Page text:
Isolating Side Effects from Wolverine Handlers

For easier unit testing, it’s often valuable to separate responsibilities of “deciding” what to do from the actual “doing.” The side effect facility in Wolverine is an example of this strategy. You will need Wolverine 0.9.17 that just dropped for this feature.

At times, you may with to make Wolverine message handlers (or HTTP endpoints) be pure functions as a way of making the handler code itself easier to test or even just to understand. All the same, your application will almost certainly be interacting with the outside world of databases, file systems, and external infrastructure of all types. Not to worry though, Wolverine has some facility to allow you to declare the side effects as return values from your handler.

To make this concrete, let’s say that we’re building a message handler that will take in some textual content and an id, and then try to write that text to a file at a certain path. In our case, we want to be able to easily unit test the logic that “decides” what content and what file path a message should be written to without ever having any usage of the actual file system (which is notoriously irritating to use in tests).

First off, I’m going to create a new “side effect” type for writing a file like this:

// ISideEffect is a Wolverine marker interface
public class WriteFile : ISideEffect
    public string Path { get; }
    public string Contents { get; }

    public WriteFile(string path, string contents)
        Path = path;
        Contents = contents;

    // Wolverine will call this method. 
    public Task ExecuteAsync(PathSettings settings)
        if (!Directory.Exists(settings.Directory))
        return File.WriteAllTextAsync(Path, Contents);

And the matching message type, message handler, and a settings class for configuration:

// An options class
public class PathSettings
    public string Directory { get; set; } 
        = Environment.CurrentDirectory.AppendPath("files");

public record RecordText(Guid Id, string Text);

public class RecordTextHandler
    public WriteFile Handle(RecordText command)
        return new WriteFile(command.Id + ".txt", command.Text);

At runtime, Wolverine is generating this code to handle the RecordText message:

    public class RecordTextHandler597515455 : Wolverine.Runtime.Handlers.MessageHandler
        public override System.Threading.Tasks.Task HandleAsync(Wolverine.Runtime.MessageContext context, System.Threading.CancellationToken cancellation)
            var recordTextHandler = new CoreTests.Acceptance.RecordTextHandler();
            var recordText = (CoreTests.Acceptance.RecordText)context.Envelope.Message;
            var pathSettings = new CoreTests.Acceptance.PathSettings();
            var outgoing1 = recordTextHandler.Handle(recordText);
            // Placed by Wolverine's ISideEffect policy
            return outgoing1.ExecuteAsync(pathSettings);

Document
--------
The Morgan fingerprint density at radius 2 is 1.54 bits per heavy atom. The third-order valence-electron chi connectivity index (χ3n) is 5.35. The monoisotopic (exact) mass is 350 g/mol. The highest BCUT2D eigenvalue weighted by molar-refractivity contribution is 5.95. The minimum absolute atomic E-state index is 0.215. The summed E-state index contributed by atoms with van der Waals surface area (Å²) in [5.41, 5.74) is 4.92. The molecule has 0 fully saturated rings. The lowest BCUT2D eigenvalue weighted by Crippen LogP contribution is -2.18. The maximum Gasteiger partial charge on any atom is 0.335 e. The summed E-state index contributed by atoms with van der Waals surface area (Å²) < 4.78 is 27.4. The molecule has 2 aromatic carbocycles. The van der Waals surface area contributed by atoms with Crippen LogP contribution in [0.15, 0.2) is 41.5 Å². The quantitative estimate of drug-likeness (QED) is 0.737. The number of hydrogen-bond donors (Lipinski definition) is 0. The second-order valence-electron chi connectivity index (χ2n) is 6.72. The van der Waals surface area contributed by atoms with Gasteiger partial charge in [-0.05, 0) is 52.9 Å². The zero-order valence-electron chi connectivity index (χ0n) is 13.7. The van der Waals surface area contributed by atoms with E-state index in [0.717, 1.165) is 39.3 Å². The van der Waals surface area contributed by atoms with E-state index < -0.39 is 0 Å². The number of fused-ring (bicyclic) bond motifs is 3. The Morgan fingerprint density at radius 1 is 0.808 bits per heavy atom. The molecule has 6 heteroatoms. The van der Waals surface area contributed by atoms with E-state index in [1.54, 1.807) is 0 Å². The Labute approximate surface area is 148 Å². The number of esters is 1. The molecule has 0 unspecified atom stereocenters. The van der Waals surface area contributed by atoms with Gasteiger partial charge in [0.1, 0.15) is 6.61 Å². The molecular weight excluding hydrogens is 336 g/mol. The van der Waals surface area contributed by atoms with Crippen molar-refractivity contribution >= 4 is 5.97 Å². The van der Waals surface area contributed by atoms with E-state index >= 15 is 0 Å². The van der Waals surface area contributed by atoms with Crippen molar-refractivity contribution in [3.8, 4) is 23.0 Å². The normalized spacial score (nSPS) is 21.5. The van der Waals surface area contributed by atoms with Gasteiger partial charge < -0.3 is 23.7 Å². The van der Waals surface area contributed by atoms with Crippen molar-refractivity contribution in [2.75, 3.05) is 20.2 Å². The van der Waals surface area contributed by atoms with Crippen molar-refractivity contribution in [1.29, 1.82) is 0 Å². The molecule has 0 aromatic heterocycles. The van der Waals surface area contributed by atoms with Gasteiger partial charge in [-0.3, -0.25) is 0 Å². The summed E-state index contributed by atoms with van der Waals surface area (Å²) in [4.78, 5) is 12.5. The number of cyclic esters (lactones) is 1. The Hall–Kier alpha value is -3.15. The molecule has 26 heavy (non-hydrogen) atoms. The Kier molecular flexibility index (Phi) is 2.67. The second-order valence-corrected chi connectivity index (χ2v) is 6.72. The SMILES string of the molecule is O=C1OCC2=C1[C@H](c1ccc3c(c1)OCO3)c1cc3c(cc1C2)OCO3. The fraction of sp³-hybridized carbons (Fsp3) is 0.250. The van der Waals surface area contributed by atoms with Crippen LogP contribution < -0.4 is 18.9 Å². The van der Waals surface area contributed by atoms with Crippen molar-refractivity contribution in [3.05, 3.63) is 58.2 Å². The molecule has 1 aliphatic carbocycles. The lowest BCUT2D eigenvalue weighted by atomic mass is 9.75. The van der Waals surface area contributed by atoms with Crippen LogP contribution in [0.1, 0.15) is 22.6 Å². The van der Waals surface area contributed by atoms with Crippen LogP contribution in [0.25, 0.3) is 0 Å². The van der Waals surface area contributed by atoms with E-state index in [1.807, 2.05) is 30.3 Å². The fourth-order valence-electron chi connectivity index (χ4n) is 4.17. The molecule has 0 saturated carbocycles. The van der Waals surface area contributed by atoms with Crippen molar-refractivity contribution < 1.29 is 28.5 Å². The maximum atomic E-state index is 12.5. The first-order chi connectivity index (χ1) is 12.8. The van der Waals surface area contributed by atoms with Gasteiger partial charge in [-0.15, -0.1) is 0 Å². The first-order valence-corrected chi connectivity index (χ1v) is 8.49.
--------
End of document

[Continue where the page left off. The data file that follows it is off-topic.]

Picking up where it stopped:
To explain what is happening up above, when Wolverine sees that any return value from a message handler implements the Wolverine.ISideEffect interface, Wolverine knows that that value should have a method named either Execute or ExecuteAsync() that should be executed instead of treating the return value as a cascaded message. The method discovery is completely by method name, and it’s perfectly legal to use arguments for any of the same types available to the actual message handler like:

  • Service dependencies from the application’s IoC container
  • The actual message
  • Any objects created by middleware
  • CancellationToken
  • Message metadata from Envelope

Taking this functionality farther, here’s a new example from the WolverineFx.Marten library that exploits this new side effect model to allow you to start event streams or store/insert/update documents from a side effect return value without having to directly touch Marten‘s IDocumentSession:

public static class StartStreamMessageHandler
    // This message handler is creating a brand new Marten event stream
    // of aggregate type NamedDocument. No services, no async junk,
    // pure function mechanics. You could unit test the method by doing
    // state based assertions on the StartStream object coming back out
    public static StartStream Handle(StartStreamMessage message)
        return MartenOps.StartStream<NamedDocument>(message.Id, new AEvent(), new BEvent());
    public static StartStream Handle(StartStreamMessage2 message)
        return MartenOps.StartStream<NamedDocument>(message.Id, new CEvent(), new BEvent());

As I get a little more time and maybe ambition, I want to start blogging more about how Wolverine is quite different from the “IHandler of T” model tools like MediatR, MassTransit, or NServiceBus. The “pure function” usage above potentially makes for a big benefit in terms of testability and longer term maintainability.


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